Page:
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A comic series of short vignettes built on one another to create a cumulative effect, as the characters discuss things as diverse as caffeine popsicles, Paris in the '20s, and the use of nicotine as an insecticide--all the while sitting around sipping coffee and smoking cigarettes. As director Jim Jarmusch delves into the normal pace of our world from an extraordinary angle, he shows just how absorbing the obsessions, joys and addictions of life can be, if truly observed. Written by
Sujit R. Varma
Finally, a movie my sister can get behind! With a title like 'Coffee And Cigarettes', health nuts must be having a collective heart attack. And the title isn't ironic. Every single episode in this string-of-vignettes movie has enough java and smokes to murder a truck driver. Bizarro writer/director Jim Jarmusch shot the flick over many years, gathering a wildly disparate cast to co-star in his black and white art film. No scenes are connected (except by the ever-present cigs & a cup o' joe) and each quirky sequence functions as its own self-contained act.
Most of the character's names are just the actor's names, but that doesn't mean they're playing themselves. In reality, Bill Murray might moonlight as a waiter and hang out with the Wu-Tang Clan (who always refer to him as "billmurray", one word). Jack & Meg White from the White Stripes might have a remarkable interest in science. And Cate Blachett might have a resentful, rebellious cousin who looks exactly like her (because she's playing both of them). But I doubt it. Those are just a few of the oddball sketches in this movie. In fact, I mentioned those ones first because, of the scenes with the big-name celebrities, they're probably the weakest.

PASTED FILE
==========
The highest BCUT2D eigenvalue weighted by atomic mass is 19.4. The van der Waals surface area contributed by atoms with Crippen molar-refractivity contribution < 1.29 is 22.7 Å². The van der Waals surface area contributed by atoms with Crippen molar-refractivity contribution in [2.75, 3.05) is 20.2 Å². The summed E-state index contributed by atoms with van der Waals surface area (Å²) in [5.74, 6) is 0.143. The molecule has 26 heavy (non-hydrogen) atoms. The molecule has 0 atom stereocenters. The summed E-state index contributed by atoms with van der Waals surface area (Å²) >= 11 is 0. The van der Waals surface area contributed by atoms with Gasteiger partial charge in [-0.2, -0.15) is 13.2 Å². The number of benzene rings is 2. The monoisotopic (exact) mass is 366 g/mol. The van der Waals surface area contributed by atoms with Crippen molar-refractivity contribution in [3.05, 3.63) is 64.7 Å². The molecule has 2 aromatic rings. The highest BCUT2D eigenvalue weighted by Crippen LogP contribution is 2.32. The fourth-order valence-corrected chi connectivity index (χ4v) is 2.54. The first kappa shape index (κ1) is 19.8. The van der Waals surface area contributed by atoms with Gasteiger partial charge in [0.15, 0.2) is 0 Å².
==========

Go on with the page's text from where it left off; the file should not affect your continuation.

Alfred Molina and Steve Coogan work together in the longest sequence. Molina is courteous and affable, Coogan aloof and mildly interested in why Doc Ock has asked for this meeting. In a gem of warp-speed character development, Molina goes from shy to eager to crushed to bitter. Both men are excellent. Also, musicians Tom Waits and Iggy Pop have similar oil/water chemistry, which is what makes their culture-clash one-upsmanship memorable. Roberto Benigni and Steven Wright set the tone with their jittery, nonsensical opening scene. There's more, but I've forgotten the rest already.
So I didn't reveal much plot. What's there to tell, though? The terrific Molina/Coogan sequence could be lengthened into its own movie, but the rest of this picture wouldn't work if the short scenes played any longer. 'Coffee And Cigarettes' isn't really even about smoke rings or the caffeine rush. Jarmusch and the cast use those as props to create some zany bits with an "opposites attract...or not" motif. The flick is funny, a bit too long, and light years away from the mainstream. I enjoyed myself, found my interest bobbing & weaving, then left the theatre. That's okay. Even art films are allowed to be fast food.
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